Section 6 Worker Rights
a. The Right of Association
The Basic Law does not address freedom of association. The government prohibited the establishment of labor unions; however, since 2001, the government has authorized the establishment of labor committees for citizens in local companies, including factories, with more than 100 employees. However, no practical steps have been taken to implement this decision.
b. The Right to Organize and Bargain Collectively
Neither the 1992 Basic Law nor the 2005 Labor Law provide for collective bargaining. Collective bargaining remained prohibited. Foreign workers comprised approximately 88 percent of the work force in the private sector.
There are no export processing zones.
c. Prohibition of Forced or Compulsory Labor
The law prohibits forced or compulsory labor. The law prohibits employers from retaining foreign employees' passports without the employees' consent. This law was not well known or enforced, so it was frequently violated. This practice sometimes resulted in forced labor, especially in remote areas where workers were unable to leave their places of work and cannot legally travel without an identity card. In addition some sponsors prevented foreign workers from obtaining exit visas to pressure them into signing a new work contract or to drop claims against their employer for unpaid salary or benefits (see section 2.d.). Finally, some sponsors refused to provide foreign workers with a "letter of no objection" that would allow them to be employed by another sponsor.
There were many reports of workers whose employers refused to pay several months, or even years, of accumulated salary or other promised benefits. Many foreign workers went to labor courts, which regularly ruled in favor of the workers. Labor courts, while generally fair, sometimes took many months to reach a final appellate ruling. Often noncitizen workers engaged in a court case against their employers cannot legally work, placing an additional burden on the worker and compelling a negotiated settlement. Employers sometimes delayed cases until a worker's funds were exhausted, and the worker was forced to withdraw his case (see section 5).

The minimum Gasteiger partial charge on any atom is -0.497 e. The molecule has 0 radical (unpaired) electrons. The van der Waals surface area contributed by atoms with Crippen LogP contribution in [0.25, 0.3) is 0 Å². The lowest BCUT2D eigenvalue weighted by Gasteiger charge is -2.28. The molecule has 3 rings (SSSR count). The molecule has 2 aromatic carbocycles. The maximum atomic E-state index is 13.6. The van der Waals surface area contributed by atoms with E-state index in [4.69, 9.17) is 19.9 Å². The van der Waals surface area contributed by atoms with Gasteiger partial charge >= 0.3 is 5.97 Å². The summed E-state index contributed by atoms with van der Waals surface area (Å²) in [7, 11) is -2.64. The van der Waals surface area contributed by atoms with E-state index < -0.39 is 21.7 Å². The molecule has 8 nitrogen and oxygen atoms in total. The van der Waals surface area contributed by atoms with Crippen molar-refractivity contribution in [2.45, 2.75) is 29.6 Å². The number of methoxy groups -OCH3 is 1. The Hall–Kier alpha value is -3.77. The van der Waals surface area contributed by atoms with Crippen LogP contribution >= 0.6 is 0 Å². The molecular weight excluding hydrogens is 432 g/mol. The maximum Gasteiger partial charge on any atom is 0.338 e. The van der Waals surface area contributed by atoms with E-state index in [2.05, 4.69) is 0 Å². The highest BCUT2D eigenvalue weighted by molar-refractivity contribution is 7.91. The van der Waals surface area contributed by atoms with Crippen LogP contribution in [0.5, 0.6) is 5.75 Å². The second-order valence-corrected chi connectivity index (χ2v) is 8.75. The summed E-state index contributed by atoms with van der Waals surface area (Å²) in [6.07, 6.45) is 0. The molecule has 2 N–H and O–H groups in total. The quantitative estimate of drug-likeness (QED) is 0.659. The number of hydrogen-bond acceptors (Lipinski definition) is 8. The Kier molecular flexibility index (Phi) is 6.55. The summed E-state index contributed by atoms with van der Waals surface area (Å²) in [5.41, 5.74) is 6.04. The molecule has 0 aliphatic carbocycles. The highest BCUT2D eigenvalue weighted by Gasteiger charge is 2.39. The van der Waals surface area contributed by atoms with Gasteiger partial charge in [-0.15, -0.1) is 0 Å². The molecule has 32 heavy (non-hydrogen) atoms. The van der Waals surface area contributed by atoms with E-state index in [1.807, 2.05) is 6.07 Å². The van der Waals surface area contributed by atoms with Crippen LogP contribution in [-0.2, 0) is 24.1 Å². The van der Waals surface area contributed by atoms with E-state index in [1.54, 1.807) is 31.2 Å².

The labor ministry established the department for protection of foreign workers to address abuse and exploitation of foreign workers (such as sexual harassment, mistreatment, and nonpayment of salaries). Workers may also submit complaints and seek help from the 37 labor ministry offices throughout the country.
In the first six months of the year, the labor minister banned 75 companies from obtaining labor visas. Companies were banned for trading in visas, nonpayment of employee wages, and for a variety of other reasons.
The law does not specifically prohibit forced or compulsory labor by children, and there were a few reports that it occurred (see section 6.d.).
d. Prohibition of Child Labor and Minimum Age for Employment
Child labor did not appear to be a problem, with the possible rare exceptions of forced child begging rings, and possibly family businesses. The government implemented a regulation requiring that all camel jockeys be at least 18 years of age, and there were indications it was enforced.
Under a new labor law, no juvenile under the age of 15 can work in a vocational field unless he is the only family worker. There is no minimum age for workers employed in family-owned businesses or in other areas that are construed as extensions of the household, such as farming, herding, and domestic service.
Children under the age of 18 may not be employed in hazardous or harmful industries, such as mining, or industries employing power-operated machinery. While there is no formal government entity responsible for enforcing the minimum age for employment of children, the justice ministry has jurisdiction and has acted as plaintiff in the few cases that have arisen against alleged violators. In general children played a minimal role in the work force.
Child beggars were reportedly often noncitizens who had been trafficked into the country for that purpose or were Hajj or Umra over-stayers. The social affairs ministry maintained special offices in both Mecca and Medina to combat the growing problem of child beggars.
e. Acceptable Conditions of Work
While there is no official minimum wage for citizen workers, the unofficial private sector minimum wage was $400 (1,500 SR) per month, which is based on the minimum monthly contribution to the pension system. For noncitizen workers, there was no official minimum wage. Where they exist, bilateral agreements set wages for noncitizen workers. Individual contracts also set wages that varied according to the type of work performed and the nationality of the worker (see section 5).